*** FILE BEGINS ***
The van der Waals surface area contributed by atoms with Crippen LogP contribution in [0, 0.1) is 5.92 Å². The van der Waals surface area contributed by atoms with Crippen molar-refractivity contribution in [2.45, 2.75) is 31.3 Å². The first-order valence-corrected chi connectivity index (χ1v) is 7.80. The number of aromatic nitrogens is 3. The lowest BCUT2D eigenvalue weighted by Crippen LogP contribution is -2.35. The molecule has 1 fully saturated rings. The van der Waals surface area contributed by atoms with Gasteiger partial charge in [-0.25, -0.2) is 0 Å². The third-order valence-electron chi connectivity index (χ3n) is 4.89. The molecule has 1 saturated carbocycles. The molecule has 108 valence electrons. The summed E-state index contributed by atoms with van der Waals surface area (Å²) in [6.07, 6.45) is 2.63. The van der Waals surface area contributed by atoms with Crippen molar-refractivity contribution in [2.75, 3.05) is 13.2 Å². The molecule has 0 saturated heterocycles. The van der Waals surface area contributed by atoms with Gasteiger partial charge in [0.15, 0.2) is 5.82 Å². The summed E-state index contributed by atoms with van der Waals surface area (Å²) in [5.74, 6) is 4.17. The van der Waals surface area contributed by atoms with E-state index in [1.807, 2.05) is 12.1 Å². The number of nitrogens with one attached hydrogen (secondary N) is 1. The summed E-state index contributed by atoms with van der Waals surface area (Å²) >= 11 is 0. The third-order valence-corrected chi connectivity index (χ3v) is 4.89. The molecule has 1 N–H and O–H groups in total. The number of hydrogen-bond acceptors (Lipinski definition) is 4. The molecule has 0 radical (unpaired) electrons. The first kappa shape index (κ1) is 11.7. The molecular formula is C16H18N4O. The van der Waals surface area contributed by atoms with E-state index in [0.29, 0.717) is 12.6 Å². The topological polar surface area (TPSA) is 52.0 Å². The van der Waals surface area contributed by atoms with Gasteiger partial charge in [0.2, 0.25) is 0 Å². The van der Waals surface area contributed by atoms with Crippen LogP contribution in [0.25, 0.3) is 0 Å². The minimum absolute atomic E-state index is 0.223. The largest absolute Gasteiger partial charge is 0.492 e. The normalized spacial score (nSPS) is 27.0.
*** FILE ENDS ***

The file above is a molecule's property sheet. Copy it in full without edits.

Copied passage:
The van der Waals surface area contributed by atoms with Crippen LogP contribution in [0, 0.1) is 5.92 Å². The van der Waals surface area contributed by atoms with Crippen molar-refractivity contribution in [2.45, 2.75) is 31.3 Å². The first-order valence-corrected chi connectivity index (χ1v) is 7.80. The number of aromatic nitrogens is 3. The lowest BCUT2D eigenvalue weighted by Crippen LogP contribution is -2.35. The molecule has 1 fully saturated rings. The van der Waals surface area contributed by atoms with Gasteiger partial charge in [-0.25, -0.2) is 0 Å². The third-order valence-electron chi connectivity index (χ3n) is 4.89. The molecule has 1 saturated carbocycles. The molecule has 108 valence electrons. The summed E-state index contributed by atoms with van der Waals surface area (Å²) in [6.07, 6.45) is 2.63. The van der Waals surface area contributed by atoms with Crippen molar-refractivity contribution in [2.75, 3.05) is 13.2 Å². The molecule has 0 saturated heterocycles. The van der Waals surface area contributed by atoms with Gasteiger partial charge in [0.15, 0.2) is 5.82 Å². The summed E-state index contributed by atoms with van der Waals surface area (Å²) in [5.74, 6) is 4.17. The van der Waals surface area contributed by atoms with E-state index in [1.807, 2.05) is 12.1 Å². The number of nitrogens with one attached hydrogen (secondary N) is 1. The summed E-state index contributed by atoms with van der Waals surface area (Å²) >= 11 is 0. The third-order valence-corrected chi connectivity index (χ3v) is 4.89. The molecule has 1 N–H and O–H groups in total. The number of hydrogen-bond acceptors (Lipinski definition) is 4. The molecule has 0 radical (unpaired) electrons. The first kappa shape index (κ1) is 11.7. The molecular formula is C16H18N4O. The van der Waals surface area contributed by atoms with E-state index in [0.29, 0.717) is 12.6 Å². The topological polar surface area (TPSA) is 52.0 Å². The van der Waals surface area contributed by atoms with Gasteiger partial charge in [0.2, 0.25) is 0 Å². The van der Waals surface area contributed by atoms with Crippen LogP contribution in [0.25, 0.3) is 0 Å². The minimum absolute atomic E-state index is 0.223. The largest absolute Gasteiger partial charge is 0.492 e. The normalized spacial score (nSPS) is 27.0.